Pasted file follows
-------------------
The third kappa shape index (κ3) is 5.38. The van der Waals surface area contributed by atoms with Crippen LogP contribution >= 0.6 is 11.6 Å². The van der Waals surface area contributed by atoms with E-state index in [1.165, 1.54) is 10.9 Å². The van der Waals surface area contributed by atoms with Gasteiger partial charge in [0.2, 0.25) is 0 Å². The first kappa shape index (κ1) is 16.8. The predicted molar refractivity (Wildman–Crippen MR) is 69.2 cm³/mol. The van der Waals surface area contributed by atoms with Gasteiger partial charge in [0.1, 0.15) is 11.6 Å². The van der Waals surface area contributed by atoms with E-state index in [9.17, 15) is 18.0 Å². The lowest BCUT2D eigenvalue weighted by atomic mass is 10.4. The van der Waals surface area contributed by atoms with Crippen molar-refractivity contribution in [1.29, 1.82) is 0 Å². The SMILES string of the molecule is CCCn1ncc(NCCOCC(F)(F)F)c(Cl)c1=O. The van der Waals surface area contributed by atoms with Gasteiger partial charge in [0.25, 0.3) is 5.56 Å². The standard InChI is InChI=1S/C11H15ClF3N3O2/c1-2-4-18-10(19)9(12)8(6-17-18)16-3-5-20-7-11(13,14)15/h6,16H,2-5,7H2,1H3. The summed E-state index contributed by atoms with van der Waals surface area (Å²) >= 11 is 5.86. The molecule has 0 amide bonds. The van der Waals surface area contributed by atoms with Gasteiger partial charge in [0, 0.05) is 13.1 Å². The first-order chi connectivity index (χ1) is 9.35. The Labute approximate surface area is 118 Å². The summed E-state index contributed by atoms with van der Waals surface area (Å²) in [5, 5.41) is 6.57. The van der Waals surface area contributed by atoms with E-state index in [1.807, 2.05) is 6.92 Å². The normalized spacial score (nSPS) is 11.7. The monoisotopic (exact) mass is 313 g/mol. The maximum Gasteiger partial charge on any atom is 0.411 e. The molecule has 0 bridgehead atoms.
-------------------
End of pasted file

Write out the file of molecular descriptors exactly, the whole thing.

The third kappa shape index (κ3) is 5.38. The van der Waals surface area contributed by atoms with Crippen LogP contribution >= 0.6 is 11.6 Å². The van der Waals surface area contributed by atoms with E-state index in [1.165, 1.54) is 10.9 Å². The van der Waals surface area contributed by atoms with Gasteiger partial charge in [0.2, 0.25) is 0 Å². The first kappa shape index (κ1) is 16.8. The predicted molar refractivity (Wildman–Crippen MR) is 69.2 cm³/mol. The van der Waals surface area contributed by atoms with Gasteiger partial charge in [0.1, 0.15) is 11.6 Å². The van der Waals surface area contributed by atoms with E-state index in [9.17, 15) is 18.0 Å². The lowest BCUT2D eigenvalue weighted by atomic mass is 10.4. The van der Waals surface area contributed by atoms with Crippen molar-refractivity contribution in [1.29, 1.82) is 0 Å². The SMILES string of the molecule is CCCn1ncc(NCCOCC(F)(F)F)c(Cl)c1=O. The van der Waals surface area contributed by atoms with Gasteiger partial charge in [0.25, 0.3) is 5.56 Å². The standard InChI is InChI=1S/C11H15ClF3N3O2/c1-2-4-18-10(19)9(12)8(6-17-18)16-3-5-20-7-11(13,14)15/h6,16H,2-5,7H2,1H3. The summed E-state index contributed by atoms with van der Waals surface area (Å²) >= 11 is 5.86. The molecule has 0 amide bonds. The van der Waals surface area contributed by atoms with Gasteiger partial charge in [0, 0.05) is 13.1 Å². The first-order chi connectivity index (χ1) is 9.35. The Labute approximate surface area is 118 Å². The summed E-state index contributed by atoms with van der Waals surface area (Å²) in [5, 5.41) is 6.57. The van der Waals surface area contributed by atoms with E-state index in [1.807, 2.05) is 6.92 Å². The normalized spacial score (nSPS) is 11.7. The monoisotopic (exact) mass is 313 g/mol. The maximum Gasteiger partial charge on any atom is 0.411 e. The molecule has 0 bridgehead atoms.